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Clin Cancer Res. 2007 Feb 15;13(4):1107-14.

A susceptibility gene set for early onset colorectal cancer that integrates diverse signaling pathways: implication for tumorigenesis.

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  • 1Department of Colorectal Surgery, Singapore General Hospital, Singapore, Republic of Singapore.



The causative genes for autosomal dominantly inherited familial adenomatous polyposis (FAP) and hereditary nonpolyposis colorectal cancer have been well characterized. There is, however, another 10% to 15% of early onset colorectal cancers (CRC) in which the genetic components are unclear. In this study, we used microarray technology to systematically search for differentially expressed genes in early onset CRC.


Young patients with non-FAP or non-hereditary nonpolyposis colorectal cancer, and healthy controls were age- (<or=50 years old), ethnicity- (Chinese), and tissue-matched. RNAs extracted from colonic mucosa specimens were analyzed using GeneChip U133-Plus 2.0 Array.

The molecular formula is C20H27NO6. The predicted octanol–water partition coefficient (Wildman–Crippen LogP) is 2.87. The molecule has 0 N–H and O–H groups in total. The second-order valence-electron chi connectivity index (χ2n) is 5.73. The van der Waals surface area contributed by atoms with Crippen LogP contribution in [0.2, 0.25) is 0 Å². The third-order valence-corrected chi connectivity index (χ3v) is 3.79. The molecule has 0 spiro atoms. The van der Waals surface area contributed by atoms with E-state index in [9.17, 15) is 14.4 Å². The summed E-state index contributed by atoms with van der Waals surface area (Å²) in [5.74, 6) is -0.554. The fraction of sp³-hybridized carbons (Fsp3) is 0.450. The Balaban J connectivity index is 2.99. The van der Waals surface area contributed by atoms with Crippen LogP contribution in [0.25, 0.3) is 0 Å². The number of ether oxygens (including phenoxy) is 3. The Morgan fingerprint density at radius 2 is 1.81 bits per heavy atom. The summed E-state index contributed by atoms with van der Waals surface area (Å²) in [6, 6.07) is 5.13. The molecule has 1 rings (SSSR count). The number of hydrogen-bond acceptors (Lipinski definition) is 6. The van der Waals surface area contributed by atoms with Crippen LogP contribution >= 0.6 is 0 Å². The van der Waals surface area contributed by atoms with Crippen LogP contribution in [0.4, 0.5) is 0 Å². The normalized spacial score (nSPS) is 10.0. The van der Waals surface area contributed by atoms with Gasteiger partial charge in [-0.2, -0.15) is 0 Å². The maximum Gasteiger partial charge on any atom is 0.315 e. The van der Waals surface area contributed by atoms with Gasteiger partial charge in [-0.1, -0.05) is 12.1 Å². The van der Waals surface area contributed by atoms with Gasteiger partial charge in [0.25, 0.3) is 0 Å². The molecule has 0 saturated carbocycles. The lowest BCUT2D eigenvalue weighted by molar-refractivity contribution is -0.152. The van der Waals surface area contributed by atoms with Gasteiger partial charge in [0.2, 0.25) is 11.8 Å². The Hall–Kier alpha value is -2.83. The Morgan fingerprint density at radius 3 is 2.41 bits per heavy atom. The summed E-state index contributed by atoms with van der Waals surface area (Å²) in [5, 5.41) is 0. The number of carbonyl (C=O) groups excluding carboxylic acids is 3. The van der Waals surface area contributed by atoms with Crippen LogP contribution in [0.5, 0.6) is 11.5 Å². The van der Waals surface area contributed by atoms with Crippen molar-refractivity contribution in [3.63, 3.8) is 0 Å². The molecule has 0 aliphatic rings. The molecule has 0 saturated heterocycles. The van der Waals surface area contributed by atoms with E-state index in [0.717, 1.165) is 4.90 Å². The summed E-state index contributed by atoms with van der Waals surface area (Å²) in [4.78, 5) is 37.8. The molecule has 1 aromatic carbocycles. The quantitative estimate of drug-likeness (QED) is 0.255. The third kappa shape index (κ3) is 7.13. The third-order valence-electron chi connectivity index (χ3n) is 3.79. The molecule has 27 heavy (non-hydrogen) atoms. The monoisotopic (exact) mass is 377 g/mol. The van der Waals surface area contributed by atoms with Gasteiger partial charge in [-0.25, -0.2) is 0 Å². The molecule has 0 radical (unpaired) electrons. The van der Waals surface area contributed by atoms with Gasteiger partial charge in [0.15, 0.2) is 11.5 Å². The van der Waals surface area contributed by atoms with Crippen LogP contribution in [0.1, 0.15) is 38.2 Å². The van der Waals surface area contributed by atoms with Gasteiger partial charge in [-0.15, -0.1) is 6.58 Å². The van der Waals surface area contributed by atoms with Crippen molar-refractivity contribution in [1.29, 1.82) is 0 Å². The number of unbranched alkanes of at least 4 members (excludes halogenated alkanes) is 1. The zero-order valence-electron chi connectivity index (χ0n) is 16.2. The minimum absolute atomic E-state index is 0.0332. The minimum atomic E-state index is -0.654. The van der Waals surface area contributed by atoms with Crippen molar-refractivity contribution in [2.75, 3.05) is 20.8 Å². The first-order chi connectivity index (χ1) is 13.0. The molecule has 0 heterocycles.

Seven genes, CYR61, UCHL1, FOS, FOS B, EGR1, VIP, and KRT24, were consistently up-regulated in the mucosa of all six patients compared with the mucosa from four healthy controls. The overexpression of these genes was independently validated with a testing set of six patients and six healthy controls. Principal component analysis clustered the healthy control specimens separately from the patient specimens. Real-time PCR quantification with SYBR-Green on nine other patient specimens not previously used in microarray assays confirmed the up-regulation of these seven genes. These genes function in a multitude of biological processes ranging from transcription, angiogenesis, adhesion, and inflammatory regulation to protein catabolism in various cellular compartments, from extracellular to the nucleus. They integrate known tumorigenesis (Wnt, PI3K, MAP kinase, hypoxia, G protein-coupled receptor), neurologic, insulin-signaling, and NFAT-immune pathways into an intricate biological network.


The data suggest that the patient's mucosa is primed for tumorigenesis when cellular homeostasis is disrupted, and that the seven overexpressed genes could potentially predict early onset CRC.

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